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Have Strict Seismic Codes Saved Chile?
Strong seismic building codes are getting credit for keeping the death toll low - only six deaths as of Wednesday morning - after Chile was hit with an 8.2-magnitude earthquake on Tuesday (see "Experts: Strict building codes saved lives in powerful Chile earthquake," CNN, 4/3/14).
In reference to Chile, John Bellini, a Denver-based geophysicist at the U.S. Geological Survey told CNN: ""They're a seismically active region of the world and they are very good at implementing their building codes similar to California."
California's current seismic codes, which, along with Japan's, serve as a model for country's throughout the world, were developed largely in response to the Loma Prieta quake the leveled neighborhoods in teh Bay Area in 1989. (See JLC's coverage of this event and a description of the basic bolting and bracing procedures required to keep wood-framed buildings on their foundations in Seismic Bracing, JLC 3/90). Details on retrofit strategies are further explained in "Seismic Support for Old Foundations," JLC 4/97)
Bellini points to a 2011 report by the United Nations Office for Disaster Risk Reduction that compared an earlier 8.8-magnitude Chilean earthquake in 2010 (see "Chile Earthquake Pictures: The Aftermath," National Geographic, 4/1/2010) to a much more devastating earthquake that same year in Haiti. The reported credited Chile's "strict building codes" for playing "a large part in protecting people."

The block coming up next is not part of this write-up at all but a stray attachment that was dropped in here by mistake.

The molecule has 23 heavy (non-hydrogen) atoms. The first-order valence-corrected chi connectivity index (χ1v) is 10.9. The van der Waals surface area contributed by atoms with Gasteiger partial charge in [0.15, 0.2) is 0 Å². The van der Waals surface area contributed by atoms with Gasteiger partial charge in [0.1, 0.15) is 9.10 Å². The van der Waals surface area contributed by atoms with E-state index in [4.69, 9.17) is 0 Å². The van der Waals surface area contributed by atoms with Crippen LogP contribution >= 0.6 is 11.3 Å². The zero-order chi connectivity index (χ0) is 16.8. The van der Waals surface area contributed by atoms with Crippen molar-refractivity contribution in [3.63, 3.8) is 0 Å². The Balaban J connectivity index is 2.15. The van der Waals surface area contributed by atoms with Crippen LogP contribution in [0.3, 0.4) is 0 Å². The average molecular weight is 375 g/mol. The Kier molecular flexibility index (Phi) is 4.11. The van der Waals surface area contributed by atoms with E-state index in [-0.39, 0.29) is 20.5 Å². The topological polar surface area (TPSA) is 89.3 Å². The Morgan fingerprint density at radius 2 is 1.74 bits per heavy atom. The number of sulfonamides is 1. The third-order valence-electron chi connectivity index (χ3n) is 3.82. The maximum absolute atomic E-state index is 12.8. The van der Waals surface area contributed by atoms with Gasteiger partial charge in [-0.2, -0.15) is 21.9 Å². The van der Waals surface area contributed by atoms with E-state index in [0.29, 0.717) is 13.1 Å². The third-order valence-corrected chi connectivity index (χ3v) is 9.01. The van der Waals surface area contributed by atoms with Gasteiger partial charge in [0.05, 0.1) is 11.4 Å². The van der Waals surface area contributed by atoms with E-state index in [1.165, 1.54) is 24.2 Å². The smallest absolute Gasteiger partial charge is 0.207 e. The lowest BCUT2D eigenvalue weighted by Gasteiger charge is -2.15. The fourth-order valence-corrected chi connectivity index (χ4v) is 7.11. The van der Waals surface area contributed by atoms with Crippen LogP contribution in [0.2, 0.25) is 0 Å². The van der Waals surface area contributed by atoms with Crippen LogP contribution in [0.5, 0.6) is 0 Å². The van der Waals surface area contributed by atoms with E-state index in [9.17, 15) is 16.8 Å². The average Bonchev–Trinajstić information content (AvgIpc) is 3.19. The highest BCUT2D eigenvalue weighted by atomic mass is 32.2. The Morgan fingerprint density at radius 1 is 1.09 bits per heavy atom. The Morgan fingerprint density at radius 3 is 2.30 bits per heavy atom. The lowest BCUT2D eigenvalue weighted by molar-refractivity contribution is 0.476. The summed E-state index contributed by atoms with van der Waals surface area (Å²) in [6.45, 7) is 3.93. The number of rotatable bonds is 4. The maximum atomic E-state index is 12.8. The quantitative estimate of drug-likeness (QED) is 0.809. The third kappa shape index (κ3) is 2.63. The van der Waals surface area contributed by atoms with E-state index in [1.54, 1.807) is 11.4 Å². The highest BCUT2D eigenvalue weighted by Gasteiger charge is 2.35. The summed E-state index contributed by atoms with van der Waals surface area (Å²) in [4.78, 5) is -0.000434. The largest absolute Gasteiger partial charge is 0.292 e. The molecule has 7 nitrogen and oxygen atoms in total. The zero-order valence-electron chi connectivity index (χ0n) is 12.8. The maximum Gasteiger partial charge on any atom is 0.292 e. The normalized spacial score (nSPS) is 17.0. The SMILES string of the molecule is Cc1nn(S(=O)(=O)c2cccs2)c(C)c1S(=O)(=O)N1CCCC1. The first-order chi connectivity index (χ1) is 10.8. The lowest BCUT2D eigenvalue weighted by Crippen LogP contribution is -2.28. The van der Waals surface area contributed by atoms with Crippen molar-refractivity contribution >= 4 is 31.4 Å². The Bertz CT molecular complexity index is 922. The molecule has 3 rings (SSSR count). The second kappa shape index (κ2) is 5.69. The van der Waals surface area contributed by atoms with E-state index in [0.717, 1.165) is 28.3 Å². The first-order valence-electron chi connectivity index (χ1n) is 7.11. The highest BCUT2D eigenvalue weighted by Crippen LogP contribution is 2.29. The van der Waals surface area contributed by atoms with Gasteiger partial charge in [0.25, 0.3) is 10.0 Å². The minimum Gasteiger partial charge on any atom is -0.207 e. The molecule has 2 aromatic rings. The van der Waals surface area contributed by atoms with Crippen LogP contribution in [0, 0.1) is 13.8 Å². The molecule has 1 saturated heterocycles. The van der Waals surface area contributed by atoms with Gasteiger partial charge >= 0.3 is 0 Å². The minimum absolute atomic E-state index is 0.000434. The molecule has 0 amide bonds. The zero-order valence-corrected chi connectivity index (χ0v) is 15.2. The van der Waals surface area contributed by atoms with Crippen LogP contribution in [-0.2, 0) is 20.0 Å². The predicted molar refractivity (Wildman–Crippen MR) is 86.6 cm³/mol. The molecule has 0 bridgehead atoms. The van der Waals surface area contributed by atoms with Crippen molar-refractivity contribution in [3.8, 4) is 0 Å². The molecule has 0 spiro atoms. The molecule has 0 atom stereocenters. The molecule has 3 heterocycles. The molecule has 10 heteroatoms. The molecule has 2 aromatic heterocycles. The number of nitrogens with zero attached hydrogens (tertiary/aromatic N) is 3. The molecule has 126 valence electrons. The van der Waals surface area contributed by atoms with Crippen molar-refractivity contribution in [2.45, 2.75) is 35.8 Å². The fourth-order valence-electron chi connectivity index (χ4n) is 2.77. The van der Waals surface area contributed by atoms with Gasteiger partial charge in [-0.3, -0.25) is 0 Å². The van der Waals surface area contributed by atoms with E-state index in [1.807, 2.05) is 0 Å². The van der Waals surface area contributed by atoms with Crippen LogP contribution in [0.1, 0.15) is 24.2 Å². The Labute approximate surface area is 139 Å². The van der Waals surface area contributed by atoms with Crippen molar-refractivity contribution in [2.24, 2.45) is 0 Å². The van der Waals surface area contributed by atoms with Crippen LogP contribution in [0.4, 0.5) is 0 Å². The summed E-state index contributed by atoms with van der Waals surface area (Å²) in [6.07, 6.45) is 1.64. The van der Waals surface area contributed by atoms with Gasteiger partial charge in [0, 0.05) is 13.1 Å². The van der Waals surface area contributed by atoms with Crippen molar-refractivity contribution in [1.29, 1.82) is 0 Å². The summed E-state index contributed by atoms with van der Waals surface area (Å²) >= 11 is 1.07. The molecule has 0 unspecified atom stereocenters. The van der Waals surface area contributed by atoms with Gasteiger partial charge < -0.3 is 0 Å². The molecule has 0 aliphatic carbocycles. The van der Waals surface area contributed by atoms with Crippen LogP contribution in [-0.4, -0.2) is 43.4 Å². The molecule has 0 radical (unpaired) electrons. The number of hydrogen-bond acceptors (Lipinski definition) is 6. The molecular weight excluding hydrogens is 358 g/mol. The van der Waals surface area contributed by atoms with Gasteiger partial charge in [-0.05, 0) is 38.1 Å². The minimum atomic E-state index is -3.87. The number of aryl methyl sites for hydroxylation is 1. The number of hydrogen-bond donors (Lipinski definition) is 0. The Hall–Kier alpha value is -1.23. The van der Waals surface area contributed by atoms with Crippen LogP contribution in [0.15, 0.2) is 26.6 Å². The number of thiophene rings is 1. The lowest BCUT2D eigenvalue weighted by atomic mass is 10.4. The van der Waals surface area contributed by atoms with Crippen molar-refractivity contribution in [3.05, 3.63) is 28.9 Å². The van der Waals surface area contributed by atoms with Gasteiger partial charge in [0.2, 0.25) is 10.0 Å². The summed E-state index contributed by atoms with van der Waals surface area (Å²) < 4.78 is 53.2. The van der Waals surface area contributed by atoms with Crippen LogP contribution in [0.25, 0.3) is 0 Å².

"That's actually a perfect example of the differences in building codes and enforcement in two different regions," Bellini is quoted saying by CNN. "Any place that has a magnitude 7 or an 8 is going to have some kind of damage. However, the building codes play a large part in the damage and destruction that is seen, as well as the casualty level. Population density plays an important part as well -- but the building codes are really what can save lives in areas that have large earthquakes."
The 8.2-magnitude earthquake in Chile was 89 times stronger than 6.9-magnitude Loma Prieta quake that leveled neighborhoods in the Bay Area in 1989, and 44668 times stronger than the 5.1-magnitude La Habra quake that rocked L.A. last week. (Earthquakes are now measured on the "moment magnitude scale," a much more accurate measure of the "energy released" by an earthquake than the Richter scale's measure of earthquake "size." See the U.S.Geological Society "How Much Bigger ... Calculator" and "Moment Magnitude Explained—What Happened to the Richter Scale.")
Chile may not be out of the hot seat yet, however. Tuesday's quake was one of 300 smaller quakes that have shaken northern Chile in recent weeks, and there is strong speculation that the surge in the region's seismic activity may just be the opening act to an even larger event .
The USGS estimates that several million earthquakes occur in the world each year. Many go undetected because they hit remote areas or have very small magnitudes. The NEIC now locates about 50 earthquakes each day, or about 20,000 a year.